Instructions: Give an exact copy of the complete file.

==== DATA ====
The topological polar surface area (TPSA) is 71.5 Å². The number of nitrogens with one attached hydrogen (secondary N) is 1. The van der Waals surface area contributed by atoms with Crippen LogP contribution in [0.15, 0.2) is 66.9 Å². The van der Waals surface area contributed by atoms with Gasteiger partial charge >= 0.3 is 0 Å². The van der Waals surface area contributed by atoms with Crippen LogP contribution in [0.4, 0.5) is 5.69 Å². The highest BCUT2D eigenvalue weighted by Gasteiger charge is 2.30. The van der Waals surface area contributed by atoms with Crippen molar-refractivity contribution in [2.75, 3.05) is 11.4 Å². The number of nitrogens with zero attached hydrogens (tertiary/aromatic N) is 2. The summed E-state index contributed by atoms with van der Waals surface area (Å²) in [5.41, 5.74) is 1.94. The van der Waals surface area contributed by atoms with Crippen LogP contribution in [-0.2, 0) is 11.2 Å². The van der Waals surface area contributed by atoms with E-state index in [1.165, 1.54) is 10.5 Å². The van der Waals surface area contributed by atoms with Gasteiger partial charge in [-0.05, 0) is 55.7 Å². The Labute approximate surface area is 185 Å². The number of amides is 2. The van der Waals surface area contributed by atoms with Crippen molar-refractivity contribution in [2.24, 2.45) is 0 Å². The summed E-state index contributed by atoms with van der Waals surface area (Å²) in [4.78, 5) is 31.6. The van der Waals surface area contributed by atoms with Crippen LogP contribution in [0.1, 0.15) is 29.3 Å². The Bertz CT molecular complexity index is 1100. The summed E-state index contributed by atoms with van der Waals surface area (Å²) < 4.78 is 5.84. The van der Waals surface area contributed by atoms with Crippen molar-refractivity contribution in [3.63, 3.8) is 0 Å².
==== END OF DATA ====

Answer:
The topological polar surface area (TPSA) is 71.5 Å². The number of nitrogens with one attached hydrogen (secondary N) is 1. The van der Waals surface area contributed by atoms with Crippen LogP contribution in [0.15, 0.2) is 66.9 Å². The van der Waals surface area contributed by atoms with Gasteiger partial charge >= 0.3 is 0 Å². The van der Waals surface area contributed by atoms with Crippen LogP contribution in [0.4, 0.5) is 5.69 Å². The highest BCUT2D eigenvalue weighted by Gasteiger charge is 2.30. The van der Waals surface area contributed by atoms with Crippen molar-refractivity contribution in [2.75, 3.05) is 11.4 Å². The number of nitrogens with zero attached hydrogens (tertiary/aromatic N) is 2. The summed E-state index contributed by atoms with van der Waals surface area (Å²) in [5.41, 5.74) is 1.94. The van der Waals surface area contributed by atoms with Crippen LogP contribution in [-0.2, 0) is 11.2 Å². The van der Waals surface area contributed by atoms with E-state index in [1.165, 1.54) is 10.5 Å². The van der Waals surface area contributed by atoms with Gasteiger partial charge in [-0.05, 0) is 55.7 Å². The Labute approximate surface area is 185 Å². The number of amides is 2. The van der Waals surface area contributed by atoms with Crippen molar-refractivity contribution in [2.24, 2.45) is 0 Å². The summed E-state index contributed by atoms with van der Waals surface area (Å²) in [4.78, 5) is 31.6. The van der Waals surface area contributed by atoms with Crippen LogP contribution in [0.1, 0.15) is 29.3 Å². The Bertz CT molecular complexity index is 1100. The summed E-state index contributed by atoms with van der Waals surface area (Å²) < 4.78 is 5.84. The van der Waals surface area contributed by atoms with Crippen molar-refractivity contribution in [3.63, 3.8) is 0 Å².